4 Trends for Cloud Security in 2022

The migration from an on-premises environment towards the public cloud started years ago and is still going on. Both governmental agencies and business organizations are in the journey of migrating and maturing their cloud environments[SW1] , pulled by the compelling need for streamlining, scaling, and improving their production. It won’t potentially come as a surprise but … Continue reading 4 Trends for Cloud Security in 2022

Kernel Karnage – Part 8 (Getting Around DSE)

When life gives you exploits, you turn them into Beacon Object Files. 1. Back to BOFs I never thought I would say this, but after spending so much time in kernel land, it’s almost as if developing kernel functionality is easier than writing user land applications, especially when they need to fly under the radar. … Continue reading Kernel Karnage – Part 8 (Getting Around DSE)

Kernel Karnage – Part 7 (Out of the Lab and Back to Reality)

This week I emerge from the lab and put on a different hat. 1. Switching hats With Interceptor being successful in blinding $vendor2 sufficiently to run a meterpreter reverse shell, it is time to put on the red team hat and get out of the perfect lab environment. To do just that, I had to … Continue reading Kernel Karnage – Part 7 (Out of the Lab and Back to Reality)

Kernel Karnage – Part 6 (Last Call)

With the release of this blogpost, we’re past the halfway point of my internship; time flies when you’re having fun. 1. Introduction - Status Report In the course of these 6 weeks, I’ve covered several aspects of kernel drivers and EDR/AVs kernel mechanisms. I started off strong by examining kernel callbacks and why EDR/AV products … Continue reading Kernel Karnage – Part 6 (Last Call)

DORA and ICT Risk Management: how to self-assess your compliance

TL;DR – In this blogpost, we will give you an introduction to the key requirements associated with the Risk Management Framework introduced by DORA (Digital Operational Resilience Act);  More specifically, throughout this blogpost we will try to formulate an answer to following questions: What are the key requirements associated with the Risk Management Framework of DORA?What … Continue reading DORA and ICT Risk Management: how to self-assess your compliance

Kernel Karnage – Part 5 (I/O & Callbacks)

After showing interceptor's options, it’s time to continue coding! On the menu are registry callbacks, doubly linked lists and a struggle with I/O in native C. 1. Interceptor 2.0 Until now, I relied on the Evil driver to patch kernel callbacks while I attempted to tackle $vendor2, however the Evil driver only implements patching for … Continue reading Kernel Karnage – Part 5 (I/O & Callbacks)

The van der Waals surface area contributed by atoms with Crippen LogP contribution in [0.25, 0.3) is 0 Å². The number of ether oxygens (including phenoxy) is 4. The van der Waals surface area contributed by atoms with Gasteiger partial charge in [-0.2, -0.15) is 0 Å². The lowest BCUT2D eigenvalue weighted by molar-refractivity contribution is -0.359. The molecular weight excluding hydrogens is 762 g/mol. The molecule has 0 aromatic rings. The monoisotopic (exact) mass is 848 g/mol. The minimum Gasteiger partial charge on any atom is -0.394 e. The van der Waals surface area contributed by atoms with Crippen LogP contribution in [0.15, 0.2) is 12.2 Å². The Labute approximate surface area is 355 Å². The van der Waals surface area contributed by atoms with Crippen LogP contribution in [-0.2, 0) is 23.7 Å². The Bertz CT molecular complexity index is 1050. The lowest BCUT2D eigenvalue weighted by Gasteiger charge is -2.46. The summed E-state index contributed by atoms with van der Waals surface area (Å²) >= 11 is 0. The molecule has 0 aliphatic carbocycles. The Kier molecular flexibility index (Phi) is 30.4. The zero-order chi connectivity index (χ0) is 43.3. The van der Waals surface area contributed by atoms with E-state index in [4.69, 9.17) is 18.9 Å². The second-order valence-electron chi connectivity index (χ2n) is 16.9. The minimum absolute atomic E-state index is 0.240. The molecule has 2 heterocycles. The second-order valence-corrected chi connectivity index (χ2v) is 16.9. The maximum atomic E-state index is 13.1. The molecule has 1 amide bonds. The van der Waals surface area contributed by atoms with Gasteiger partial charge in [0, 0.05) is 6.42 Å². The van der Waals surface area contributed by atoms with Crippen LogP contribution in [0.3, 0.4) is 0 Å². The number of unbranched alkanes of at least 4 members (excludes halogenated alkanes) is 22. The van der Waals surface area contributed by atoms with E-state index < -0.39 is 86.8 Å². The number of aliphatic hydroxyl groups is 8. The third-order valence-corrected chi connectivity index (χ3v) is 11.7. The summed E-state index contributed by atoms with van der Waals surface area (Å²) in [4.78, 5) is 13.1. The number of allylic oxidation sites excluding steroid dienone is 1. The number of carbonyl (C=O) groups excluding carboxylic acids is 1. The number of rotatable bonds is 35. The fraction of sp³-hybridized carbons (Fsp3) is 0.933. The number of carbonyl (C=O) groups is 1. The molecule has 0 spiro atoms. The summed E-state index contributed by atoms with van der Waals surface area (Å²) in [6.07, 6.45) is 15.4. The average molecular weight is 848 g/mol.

Cobalt Strike: Decrypting DNS Traffic – Part 5

Cobalt Strike beacons can communicate over DNS. We show how to decode and decrypt DNS traffic in this blog post. This series of blog posts describes different methods to decrypt Cobalt Strike traffic. In part 1 of this series, we revealed private encryption keys found in rogue Cobalt Strike packages. In part 2, we decrypted … Continue reading Cobalt Strike: Decrypting DNS Traffic – Part 5

The digital operational resilience act (DORA): what you need to know about it, the requirements and challenges we see.

TL;DR – In this blogpost, we will give you an introduction to DORA, as well as how you can prepare yourself to be ready for it. More specifically, throughout this blogpost we will try to formulate an answer to following questions: What is DORA and what are the key requirements of DORA?What are the biggest challenges … Continue reading The digital operational resilience act (DORA): what you need to know about it, the requirements and challenges we see.

Kernel Karnage – Part 4 (Inter(ceptor)mezzo)

To make up for the long wait between parts 2 and 3, we're releasing another blog post this week. Part 4 is a bit smaller than the others, an intermezzo between parts 3 and 5 if you will, discussing interceptor. 1. RTFM & W(rite)TFM! The past few weeks I spent a lot of time getting … Continue reading Kernel Karnage – Part 4 (Inter(ceptor)mezzo)

Cobalt Strike: Decrypting Obfuscated Traffic – Part 4

Encrypted Cobalt Strike C2 traffic can be obfuscated with malleable C2 data transforms. We show how to deobfuscate such traffic. This series of blog posts describes different methods to decrypt Cobalt Strike traffic. In part 1 of this series, we revealed private encryption keys found in rogue Cobalt Strike packages. In part 2, we decrypted … Continue reading Cobalt Strike: Decrypting Obfuscated Traffic – Part 4